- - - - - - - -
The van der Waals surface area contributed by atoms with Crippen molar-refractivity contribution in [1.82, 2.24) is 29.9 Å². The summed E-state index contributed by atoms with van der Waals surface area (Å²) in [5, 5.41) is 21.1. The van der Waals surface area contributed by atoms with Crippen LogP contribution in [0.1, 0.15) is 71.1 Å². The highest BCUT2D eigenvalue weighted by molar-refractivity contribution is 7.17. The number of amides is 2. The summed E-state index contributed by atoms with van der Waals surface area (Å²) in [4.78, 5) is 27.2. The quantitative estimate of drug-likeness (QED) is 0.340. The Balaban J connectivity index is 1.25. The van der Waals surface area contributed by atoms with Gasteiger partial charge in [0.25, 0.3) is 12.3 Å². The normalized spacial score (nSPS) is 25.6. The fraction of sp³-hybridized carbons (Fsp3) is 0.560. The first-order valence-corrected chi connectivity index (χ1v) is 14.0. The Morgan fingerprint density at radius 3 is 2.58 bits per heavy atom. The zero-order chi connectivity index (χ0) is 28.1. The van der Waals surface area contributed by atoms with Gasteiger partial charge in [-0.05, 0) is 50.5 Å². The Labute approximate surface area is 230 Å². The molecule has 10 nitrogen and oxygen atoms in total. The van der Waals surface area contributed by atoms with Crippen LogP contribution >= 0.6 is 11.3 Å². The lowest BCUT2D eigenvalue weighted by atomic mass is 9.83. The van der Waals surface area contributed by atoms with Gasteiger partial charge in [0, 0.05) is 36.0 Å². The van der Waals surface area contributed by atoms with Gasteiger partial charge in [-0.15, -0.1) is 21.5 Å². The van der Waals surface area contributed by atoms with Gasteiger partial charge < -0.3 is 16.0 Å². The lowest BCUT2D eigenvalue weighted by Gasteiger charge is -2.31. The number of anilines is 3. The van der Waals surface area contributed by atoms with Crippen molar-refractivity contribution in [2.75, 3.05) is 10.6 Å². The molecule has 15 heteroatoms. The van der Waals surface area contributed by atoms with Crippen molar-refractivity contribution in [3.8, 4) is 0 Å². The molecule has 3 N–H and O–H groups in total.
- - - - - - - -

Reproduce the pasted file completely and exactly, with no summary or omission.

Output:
The van der Waals surface area contributed by atoms with Crippen molar-refractivity contribution in [1.82, 2.24) is 29.9 Å². The summed E-state index contributed by atoms with van der Waals surface area (Å²) in [5, 5.41) is 21.1. The van der Waals surface area contributed by atoms with Crippen LogP contribution in [0.1, 0.15) is 71.1 Å². The highest BCUT2D eigenvalue weighted by molar-refractivity contribution is 7.17. The number of amides is 2. The summed E-state index contributed by atoms with van der Waals surface area (Å²) in [4.78, 5) is 27.2. The quantitative estimate of drug-likeness (QED) is 0.340. The Balaban J connectivity index is 1.25. The van der Waals surface area contributed by atoms with Gasteiger partial charge in [0.25, 0.3) is 12.3 Å². The normalized spacial score (nSPS) is 25.6. The fraction of sp³-hybridized carbons (Fsp3) is 0.560. The first-order valence-corrected chi connectivity index (χ1v) is 14.0. The Morgan fingerprint density at radius 3 is 2.58 bits per heavy atom. The zero-order chi connectivity index (χ0) is 28.1. The van der Waals surface area contributed by atoms with Gasteiger partial charge in [-0.05, 0) is 50.5 Å². The Labute approximate surface area is 230 Å². The molecule has 10 nitrogen and oxygen atoms in total. The van der Waals surface area contributed by atoms with Crippen LogP contribution >= 0.6 is 11.3 Å². The lowest BCUT2D eigenvalue weighted by atomic mass is 9.83. The van der Waals surface area contributed by atoms with Gasteiger partial charge in [0, 0.05) is 36.0 Å². The van der Waals surface area contributed by atoms with Gasteiger partial charge in [-0.15, -0.1) is 21.5 Å². The van der Waals surface area contributed by atoms with Gasteiger partial charge < -0.3 is 16.0 Å². The lowest BCUT2D eigenvalue weighted by Gasteiger charge is -2.31. The number of anilines is 3. The van der Waals surface area contributed by atoms with Crippen molar-refractivity contribution in [2.75, 3.05) is 10.6 Å². The molecule has 15 heteroatoms. The van der Waals surface area contributed by atoms with Crippen molar-refractivity contribution in [3.8, 4) is 0 Å². The molecule has 3 N–H and O–H groups in total.